City Slaps “Disorderly Conduct” Citations on Churches for Holding Services

State   |   Liberty Counsel   |   May 21, 2020   |   2:45PM   |   Chicago, IL

Pastor Cristian Ionescu of Elim Romanian Pentecostal Church has received two “disorderly conduct” citations for holding a morning and an evening service last Sunday. Liberty Counsel represents Elim Romanian Pentecostal Church and Logos Baptist Ministries, which have filed a federal lawsuit against Illinois Gov. J.B. Pritzker for his unconstitutional executive orders discriminating against churches. Now both churches have been cited twice for holding peaceful worship services.

Pastor Ionescu also received a second letter from the Chicago Department of Health that states, “The Stay at Home order permits individuals to leave their homes, however, in order to slow the spread of this disease, such exercise must comply with social distancing requirements which includes limiting gatherings of more than ten people. Thus, traditional faith-based services of more than ten individuals are not permitted at this time.”

This 10-person limit applies to all churches, including large churches that have multiple meeting venues, like these two churches. Elim Church has a campus of approximately 40,000 square feet, with 750 seats in its main auditorium and an additional 550 seats in overflow rooms (1,300 seats total). Logos Church has a campus of approximately 36,000 square feet, with 425 seats in its main auditorium and 100 seats available in an overflow room. These churches, and many others like them, could easily accommodate many more than 10 persons, while still observing all social distancing and safety precautions.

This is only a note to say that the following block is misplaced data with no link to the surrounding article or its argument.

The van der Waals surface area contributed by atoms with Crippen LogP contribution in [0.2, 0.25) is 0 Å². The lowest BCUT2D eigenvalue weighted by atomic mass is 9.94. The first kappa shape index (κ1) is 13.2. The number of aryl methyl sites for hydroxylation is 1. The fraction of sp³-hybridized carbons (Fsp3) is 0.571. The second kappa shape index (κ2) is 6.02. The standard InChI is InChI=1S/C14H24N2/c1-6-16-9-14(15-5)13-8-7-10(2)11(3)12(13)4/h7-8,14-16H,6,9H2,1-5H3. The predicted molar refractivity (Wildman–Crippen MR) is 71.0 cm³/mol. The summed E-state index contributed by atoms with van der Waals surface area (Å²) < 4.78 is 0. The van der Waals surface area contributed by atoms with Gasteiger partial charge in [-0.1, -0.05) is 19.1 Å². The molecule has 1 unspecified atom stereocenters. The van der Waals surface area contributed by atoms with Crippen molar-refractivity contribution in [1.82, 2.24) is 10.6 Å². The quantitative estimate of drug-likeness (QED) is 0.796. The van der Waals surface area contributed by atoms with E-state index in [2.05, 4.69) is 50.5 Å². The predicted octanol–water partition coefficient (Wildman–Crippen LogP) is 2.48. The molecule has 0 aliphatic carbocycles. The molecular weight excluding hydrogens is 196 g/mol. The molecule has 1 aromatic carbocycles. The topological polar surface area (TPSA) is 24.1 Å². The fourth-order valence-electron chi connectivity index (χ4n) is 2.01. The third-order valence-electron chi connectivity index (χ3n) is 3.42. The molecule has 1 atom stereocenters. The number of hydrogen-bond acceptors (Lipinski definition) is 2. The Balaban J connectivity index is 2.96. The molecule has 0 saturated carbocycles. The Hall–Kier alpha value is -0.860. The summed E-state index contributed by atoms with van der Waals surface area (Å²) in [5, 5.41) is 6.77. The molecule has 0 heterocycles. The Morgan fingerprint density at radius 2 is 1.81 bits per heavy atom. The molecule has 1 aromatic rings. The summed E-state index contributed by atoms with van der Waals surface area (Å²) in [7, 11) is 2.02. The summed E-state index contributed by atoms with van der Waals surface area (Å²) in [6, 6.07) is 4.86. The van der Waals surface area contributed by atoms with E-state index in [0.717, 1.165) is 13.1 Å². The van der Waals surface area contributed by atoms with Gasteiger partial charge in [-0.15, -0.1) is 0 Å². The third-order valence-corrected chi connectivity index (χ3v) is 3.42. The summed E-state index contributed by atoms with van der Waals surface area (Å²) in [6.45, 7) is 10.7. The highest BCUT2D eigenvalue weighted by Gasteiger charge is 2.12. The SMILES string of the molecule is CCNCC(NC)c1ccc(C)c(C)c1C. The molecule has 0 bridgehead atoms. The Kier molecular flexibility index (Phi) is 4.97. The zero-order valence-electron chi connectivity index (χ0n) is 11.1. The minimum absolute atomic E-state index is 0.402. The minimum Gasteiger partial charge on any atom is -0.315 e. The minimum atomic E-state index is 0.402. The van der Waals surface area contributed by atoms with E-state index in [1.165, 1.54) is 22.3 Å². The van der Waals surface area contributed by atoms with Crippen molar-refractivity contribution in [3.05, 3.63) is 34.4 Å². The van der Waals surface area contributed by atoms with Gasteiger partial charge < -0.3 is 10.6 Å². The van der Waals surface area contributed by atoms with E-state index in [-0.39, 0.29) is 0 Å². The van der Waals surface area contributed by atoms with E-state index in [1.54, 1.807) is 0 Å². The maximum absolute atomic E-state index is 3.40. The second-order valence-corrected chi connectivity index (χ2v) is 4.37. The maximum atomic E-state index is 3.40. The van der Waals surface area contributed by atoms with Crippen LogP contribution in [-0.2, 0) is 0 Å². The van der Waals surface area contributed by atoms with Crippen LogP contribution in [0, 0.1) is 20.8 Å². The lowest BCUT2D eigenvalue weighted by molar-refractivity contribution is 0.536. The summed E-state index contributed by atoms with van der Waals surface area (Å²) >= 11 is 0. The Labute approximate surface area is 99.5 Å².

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Both churches have taken extraordinary safety precautions before, and during, the services such as thoroughly sanitizing the facilities using a professional company, providing masks, gloves and disinfectant dispensers, and taping off chairs to put appropriate distance between the attendees.

Liberty Counsel Founder and Chairman Mat Staver said, “The churches can incorporate into their worship appropriate hygiene and social distancing better than in the non-religious places of gathering. There is no reason not to give equal treatment to religious gatherings. Failure to do so violates the First Amendment. It is outrageous that pastors would be charged with ‘disorderly conduct’ for holding a limited church service.”